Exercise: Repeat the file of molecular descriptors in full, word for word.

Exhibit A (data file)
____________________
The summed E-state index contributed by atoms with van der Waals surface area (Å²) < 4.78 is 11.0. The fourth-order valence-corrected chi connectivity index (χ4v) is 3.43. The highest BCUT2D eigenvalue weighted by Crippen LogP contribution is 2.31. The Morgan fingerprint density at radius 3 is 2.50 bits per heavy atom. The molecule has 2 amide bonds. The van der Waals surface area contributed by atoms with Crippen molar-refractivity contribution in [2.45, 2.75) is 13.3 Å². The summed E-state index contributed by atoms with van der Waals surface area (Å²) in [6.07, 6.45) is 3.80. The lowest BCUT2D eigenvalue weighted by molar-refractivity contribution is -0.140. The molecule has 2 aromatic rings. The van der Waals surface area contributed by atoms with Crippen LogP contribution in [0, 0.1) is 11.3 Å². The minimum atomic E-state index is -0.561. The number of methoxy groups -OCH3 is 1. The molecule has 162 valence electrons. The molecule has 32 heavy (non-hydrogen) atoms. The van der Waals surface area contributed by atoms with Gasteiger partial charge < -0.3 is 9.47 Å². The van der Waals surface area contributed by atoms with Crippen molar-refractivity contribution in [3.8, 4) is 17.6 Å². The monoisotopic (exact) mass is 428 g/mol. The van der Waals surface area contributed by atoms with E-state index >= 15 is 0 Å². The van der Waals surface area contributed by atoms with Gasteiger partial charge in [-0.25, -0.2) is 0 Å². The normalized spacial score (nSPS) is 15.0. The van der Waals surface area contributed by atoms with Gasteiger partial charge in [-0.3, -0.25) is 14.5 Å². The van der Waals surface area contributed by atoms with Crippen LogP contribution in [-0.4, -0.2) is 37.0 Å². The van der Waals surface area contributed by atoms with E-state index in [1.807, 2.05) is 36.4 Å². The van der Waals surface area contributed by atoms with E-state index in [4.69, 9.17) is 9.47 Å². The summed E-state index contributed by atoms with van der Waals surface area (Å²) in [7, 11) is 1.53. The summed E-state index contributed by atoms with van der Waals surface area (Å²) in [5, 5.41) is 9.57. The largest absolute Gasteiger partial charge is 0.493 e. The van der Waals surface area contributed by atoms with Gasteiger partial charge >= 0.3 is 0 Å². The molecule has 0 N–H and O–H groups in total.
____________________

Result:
The summed E-state index contributed by atoms with van der Waals surface area (Å²) < 4.78 is 11.0. The fourth-order valence-corrected chi connectivity index (χ4v) is 3.43. The highest BCUT2D eigenvalue weighted by Crippen LogP contribution is 2.31. The Morgan fingerprint density at radius 3 is 2.50 bits per heavy atom. The molecule has 2 amide bonds. The van der Waals surface area contributed by atoms with Crippen molar-refractivity contribution in [2.45, 2.75) is 13.3 Å². The summed E-state index contributed by atoms with van der Waals surface area (Å²) in [6.07, 6.45) is 3.80. The lowest BCUT2D eigenvalue weighted by molar-refractivity contribution is -0.140. The molecule has 2 aromatic rings. The van der Waals surface area contributed by atoms with Crippen LogP contribution in [0, 0.1) is 11.3 Å². The minimum atomic E-state index is -0.561. The number of methoxy groups -OCH3 is 1. The molecule has 162 valence electrons. The molecule has 32 heavy (non-hydrogen) atoms. The van der Waals surface area contributed by atoms with Gasteiger partial charge < -0.3 is 9.47 Å². The van der Waals surface area contributed by atoms with Crippen molar-refractivity contribution in [3.8, 4) is 17.6 Å². The monoisotopic (exact) mass is 428 g/mol. The van der Waals surface area contributed by atoms with E-state index >= 15 is 0 Å². The van der Waals surface area contributed by atoms with Gasteiger partial charge in [-0.25, -0.2) is 0 Å². The normalized spacial score (nSPS) is 15.0. The van der Waals surface area contributed by atoms with Gasteiger partial charge in [-0.3, -0.25) is 14.5 Å². The van der Waals surface area contributed by atoms with Crippen LogP contribution in [-0.4, -0.2) is 37.0 Å². The van der Waals surface area contributed by atoms with E-state index in [1.807, 2.05) is 36.4 Å². The van der Waals surface area contributed by atoms with E-state index in [4.69, 9.17) is 9.47 Å². The summed E-state index contributed by atoms with van der Waals surface area (Å²) in [7, 11) is 1.53. The summed E-state index contributed by atoms with van der Waals surface area (Å²) in [5, 5.41) is 9.57. The largest absolute Gasteiger partial charge is 0.493 e. The van der Waals surface area contributed by atoms with Gasteiger partial charge >= 0.3 is 0 Å². The molecule has 0 N–H and O–H groups in total.